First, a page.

The most common symptoms of COVID-19 are fever, dry cough, and loss of the sense of taste and smell. Other frequently seen signs include headaches, muscle and joint pain, nasal congestion, and fatigue.
A less common symptom is skin rashes of various forms. These have been slower to report, in part due to the wide variety that has appeared in COVID-19 patients, making it more difficult to establish a consistent correlation.
However, it is important to know how COVID-19 affects the skin. A recent study found that for 17 percent of COVID-19 patients with multiple symptoms, skin rashes were the first symptom to appear, while for 21 percent of patients, rashes were their only symptom.
Being able to identify the effects of COVID-19 on the skin can allow cases to be detected earlier, or even fully detected in people who are otherwise asymptomatic. This could help limit transmission.
With that in mind, here are the four main types of skin changes to watch out for and the possible reasons why they occur.
These are reddened, inflamed or blistered skin lesions that mainly affect the toes and soles of the feet, known colloquially as “COVID toes.” Over the course of one to two weeks, the lesions will further discolor and flatten, after which they will spontaneously resolve without treatment.
A substantial number of these injuries have been seen, primarily in adolescents and young adults with no or only mild symptoms of COVID-19. They make up the majority of skin problems associated with the virus. In two international reports on different types of skin conditions presumably related to COVID, about 60 percent of patients with skin complaints reported these lesions.
However, since these lesions correlate with mild illness, many of the patients with them in these studies did not qualify for a COVID-19 test at the time, and 55 percent were otherwise asymptomatic.
So while the rapid increase in these injuries during the pandemic suggests they are associated with COVID-19, no direct confirmation of this has been established. It is possible that they are caused by some other related factor.
It’s also unclear when exactly they appear. In a study that looked at 26 patients with suspected COVID-related skin changes, 73 percent had chilblain-like lesions. None of the patients had respiratory symptoms and all were COVID negative at the onset of the lesions. One explanation is that these lesions appear only after a long period of time, up to 30 days after infection.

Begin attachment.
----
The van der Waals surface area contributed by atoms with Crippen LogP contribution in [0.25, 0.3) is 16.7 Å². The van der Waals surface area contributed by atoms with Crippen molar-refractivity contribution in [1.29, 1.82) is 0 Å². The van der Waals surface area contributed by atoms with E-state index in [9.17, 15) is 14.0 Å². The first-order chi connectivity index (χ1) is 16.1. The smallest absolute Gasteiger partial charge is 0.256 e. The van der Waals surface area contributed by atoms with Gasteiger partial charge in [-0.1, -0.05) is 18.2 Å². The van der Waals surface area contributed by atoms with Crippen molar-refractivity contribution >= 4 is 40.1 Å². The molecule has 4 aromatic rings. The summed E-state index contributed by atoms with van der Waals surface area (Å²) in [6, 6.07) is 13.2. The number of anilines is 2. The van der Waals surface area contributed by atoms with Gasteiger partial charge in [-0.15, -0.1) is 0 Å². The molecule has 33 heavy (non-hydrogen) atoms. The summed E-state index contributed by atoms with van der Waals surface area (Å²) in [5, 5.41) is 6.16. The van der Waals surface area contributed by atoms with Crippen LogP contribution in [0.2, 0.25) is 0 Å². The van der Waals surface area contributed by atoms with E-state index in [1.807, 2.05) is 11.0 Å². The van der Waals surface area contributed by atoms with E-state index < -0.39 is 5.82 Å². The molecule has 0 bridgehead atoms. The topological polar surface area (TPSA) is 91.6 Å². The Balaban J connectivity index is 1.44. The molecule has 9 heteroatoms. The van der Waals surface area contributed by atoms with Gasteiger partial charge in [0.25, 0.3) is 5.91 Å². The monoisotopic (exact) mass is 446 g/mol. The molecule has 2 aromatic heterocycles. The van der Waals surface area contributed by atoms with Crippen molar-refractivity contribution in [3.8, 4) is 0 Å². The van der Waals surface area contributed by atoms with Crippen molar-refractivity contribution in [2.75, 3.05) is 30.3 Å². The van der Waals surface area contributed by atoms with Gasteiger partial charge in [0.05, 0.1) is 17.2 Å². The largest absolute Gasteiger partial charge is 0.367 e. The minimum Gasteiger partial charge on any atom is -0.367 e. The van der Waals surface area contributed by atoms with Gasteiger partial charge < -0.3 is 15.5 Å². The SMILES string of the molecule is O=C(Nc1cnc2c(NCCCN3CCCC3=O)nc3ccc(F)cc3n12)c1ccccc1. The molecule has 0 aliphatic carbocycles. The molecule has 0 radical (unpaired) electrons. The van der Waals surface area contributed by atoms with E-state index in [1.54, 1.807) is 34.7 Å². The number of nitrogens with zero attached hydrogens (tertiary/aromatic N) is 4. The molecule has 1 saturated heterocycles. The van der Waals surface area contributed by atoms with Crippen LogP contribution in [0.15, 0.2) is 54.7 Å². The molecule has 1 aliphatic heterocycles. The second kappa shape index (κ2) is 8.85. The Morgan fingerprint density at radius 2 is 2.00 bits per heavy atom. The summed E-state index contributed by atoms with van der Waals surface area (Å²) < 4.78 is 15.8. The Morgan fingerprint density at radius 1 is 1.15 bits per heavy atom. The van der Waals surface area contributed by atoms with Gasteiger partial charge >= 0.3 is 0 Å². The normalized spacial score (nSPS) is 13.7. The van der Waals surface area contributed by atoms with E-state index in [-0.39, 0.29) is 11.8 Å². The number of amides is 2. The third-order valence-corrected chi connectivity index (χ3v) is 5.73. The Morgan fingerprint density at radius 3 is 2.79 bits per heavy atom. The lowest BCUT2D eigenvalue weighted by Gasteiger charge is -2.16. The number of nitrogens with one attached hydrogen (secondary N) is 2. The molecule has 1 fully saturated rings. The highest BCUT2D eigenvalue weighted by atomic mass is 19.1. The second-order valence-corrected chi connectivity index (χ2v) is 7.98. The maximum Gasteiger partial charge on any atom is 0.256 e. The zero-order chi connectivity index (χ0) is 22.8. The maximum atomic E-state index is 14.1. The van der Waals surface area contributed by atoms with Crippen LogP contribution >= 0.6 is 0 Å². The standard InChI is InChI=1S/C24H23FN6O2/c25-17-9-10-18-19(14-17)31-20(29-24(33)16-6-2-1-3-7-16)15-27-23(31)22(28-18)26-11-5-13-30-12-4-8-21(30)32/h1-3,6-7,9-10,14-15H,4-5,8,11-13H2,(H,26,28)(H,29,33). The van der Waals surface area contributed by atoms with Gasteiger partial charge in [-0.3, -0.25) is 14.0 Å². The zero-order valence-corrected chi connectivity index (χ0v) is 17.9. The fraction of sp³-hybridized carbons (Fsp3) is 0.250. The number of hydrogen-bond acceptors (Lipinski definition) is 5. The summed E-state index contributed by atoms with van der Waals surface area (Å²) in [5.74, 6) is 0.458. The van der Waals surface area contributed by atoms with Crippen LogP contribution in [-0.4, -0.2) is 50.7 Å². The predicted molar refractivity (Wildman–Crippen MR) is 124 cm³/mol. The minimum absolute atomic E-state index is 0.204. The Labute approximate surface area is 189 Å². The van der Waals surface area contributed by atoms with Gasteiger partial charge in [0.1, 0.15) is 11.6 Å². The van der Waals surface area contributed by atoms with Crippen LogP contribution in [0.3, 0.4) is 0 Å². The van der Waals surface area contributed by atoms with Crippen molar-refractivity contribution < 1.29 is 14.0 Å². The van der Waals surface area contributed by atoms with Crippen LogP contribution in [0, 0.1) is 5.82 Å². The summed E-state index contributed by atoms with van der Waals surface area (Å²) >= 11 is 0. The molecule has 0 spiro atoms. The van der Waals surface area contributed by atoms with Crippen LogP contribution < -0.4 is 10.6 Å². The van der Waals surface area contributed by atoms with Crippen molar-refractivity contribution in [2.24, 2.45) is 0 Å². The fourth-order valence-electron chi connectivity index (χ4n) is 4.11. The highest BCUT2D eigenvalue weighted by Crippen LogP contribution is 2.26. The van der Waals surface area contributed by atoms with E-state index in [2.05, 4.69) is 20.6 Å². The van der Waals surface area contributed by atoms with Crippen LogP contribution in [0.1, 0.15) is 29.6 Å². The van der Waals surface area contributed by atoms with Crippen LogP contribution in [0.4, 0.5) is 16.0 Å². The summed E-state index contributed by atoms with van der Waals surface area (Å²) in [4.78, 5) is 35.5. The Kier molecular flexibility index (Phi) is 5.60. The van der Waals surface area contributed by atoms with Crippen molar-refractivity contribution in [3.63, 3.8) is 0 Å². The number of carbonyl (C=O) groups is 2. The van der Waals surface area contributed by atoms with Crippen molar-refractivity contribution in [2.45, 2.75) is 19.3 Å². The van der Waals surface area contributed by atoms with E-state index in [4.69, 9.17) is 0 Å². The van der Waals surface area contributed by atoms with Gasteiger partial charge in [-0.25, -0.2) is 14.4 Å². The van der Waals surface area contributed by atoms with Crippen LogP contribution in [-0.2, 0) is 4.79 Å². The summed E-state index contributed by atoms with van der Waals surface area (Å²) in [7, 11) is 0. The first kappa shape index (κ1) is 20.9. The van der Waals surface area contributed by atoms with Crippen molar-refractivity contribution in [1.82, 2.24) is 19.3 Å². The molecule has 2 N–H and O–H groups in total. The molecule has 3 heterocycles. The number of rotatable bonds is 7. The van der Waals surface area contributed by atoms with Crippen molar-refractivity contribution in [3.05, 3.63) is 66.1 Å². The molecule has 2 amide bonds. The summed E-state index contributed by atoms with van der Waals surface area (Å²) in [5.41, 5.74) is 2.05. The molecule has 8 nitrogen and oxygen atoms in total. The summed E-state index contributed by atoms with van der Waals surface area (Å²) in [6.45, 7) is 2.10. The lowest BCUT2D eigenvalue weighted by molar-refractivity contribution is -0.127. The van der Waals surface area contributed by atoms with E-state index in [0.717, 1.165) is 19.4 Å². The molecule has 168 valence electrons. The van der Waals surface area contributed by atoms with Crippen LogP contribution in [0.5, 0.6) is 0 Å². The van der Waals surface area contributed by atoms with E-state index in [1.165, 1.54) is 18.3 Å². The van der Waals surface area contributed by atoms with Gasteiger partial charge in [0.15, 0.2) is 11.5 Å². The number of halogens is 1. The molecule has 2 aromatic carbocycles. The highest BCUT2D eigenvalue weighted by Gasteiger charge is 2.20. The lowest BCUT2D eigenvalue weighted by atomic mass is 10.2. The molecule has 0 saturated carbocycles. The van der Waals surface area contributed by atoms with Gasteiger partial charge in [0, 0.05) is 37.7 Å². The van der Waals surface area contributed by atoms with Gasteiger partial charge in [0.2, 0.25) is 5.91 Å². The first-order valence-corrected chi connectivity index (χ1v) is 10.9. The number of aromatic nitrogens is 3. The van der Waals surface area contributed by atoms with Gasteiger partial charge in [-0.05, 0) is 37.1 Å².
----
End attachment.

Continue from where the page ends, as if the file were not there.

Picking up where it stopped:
The cause of these injuries has been debated. A possible culprit could be type 1 interferons, proteins that regulate the antiviral properties of the immune system.
The theory is that high production of these interferons could result in patients quickly shedding the coronavirus, but also cause blood vessel injury and increased inflammation. This would explain the coincidence of mild or non-existent disease, negative tests, and skin damage.
Another theory concerns ACE2, the molecule that the coronavirus uses to enter cells. It is present in many types of cells, including those of the sweat glands, which are common on the palms of the hands and the soles of the feet. This could make these areas particularly vulnerable to damage from the virus.
Or it could be that the damage to the blood vessels, caused by the immune response or the virus, causes cell death and multiple mini blood clots in the toes.
This term describes flat, raised areas of discolored skin. A study of 375 patients in Spain found that 47 percent of patients with COVID-related skin changes had this type of rash.
These were associated with more severe COVID-19 symptoms and were found primarily on the trunk in middle-aged to elderly patients. They usually last between 7 and 18 days, appearing between 20 and 36 days after infection.
One suggested cause is that the body’s immune system is speeding up. In some patients, a hyperinflammatory phase occurs 7 to 10 days after infection, leading to tissue damage and potentially more serious illness and death.
Also known as hives, they are raised areas of itchiness on the skin. In a study involving four hospitals in China and Italy, 26 percent of COVID-19 patients who complained of skin changes developed hives.
Hives often precede or present at the same time as other symptoms, making them useful for diagnosis. They are more common in middle-aged patients and are associated with more serious illness. Viral infections are a known trigger for hives, as they cause the degradation of cells and the release of histamine through a cascade of reactions in the immune system.
However, it is important to remember that hives are also a known side effect of many medications that have been used to treat COVID-19, such as corticosteroids and remdesevir.
These are clear fluid-filled sacs under the skin, similar to those seen in chickenpox. They are less common compared to previous skin conditions: In the aforementioned Spanish study of skin changes associated with COVID-19, only 9 percent of patients had these vesicles.
However, they are believed to be a more specific indication that someone has COVID-19 than those already on the list, so they are more useful for diagnosis. They appear to occur in patients with mild illness about 14 days after infection.
They are believed to be caused by prolonged inflammation, with antibodies attacking the skin and damaging its layers, resulting in fluid-filled sacs.
Vassilios Vassiliou, Senior Clinical Professor of Cardiovascular Medicine, University of East Anglia and Subothini Sara Selvendran, Visiting Research Fellow in Medicine, University of East Anglia.
This article has been republished from The Conversation under a Creative Commons license. Read the original article.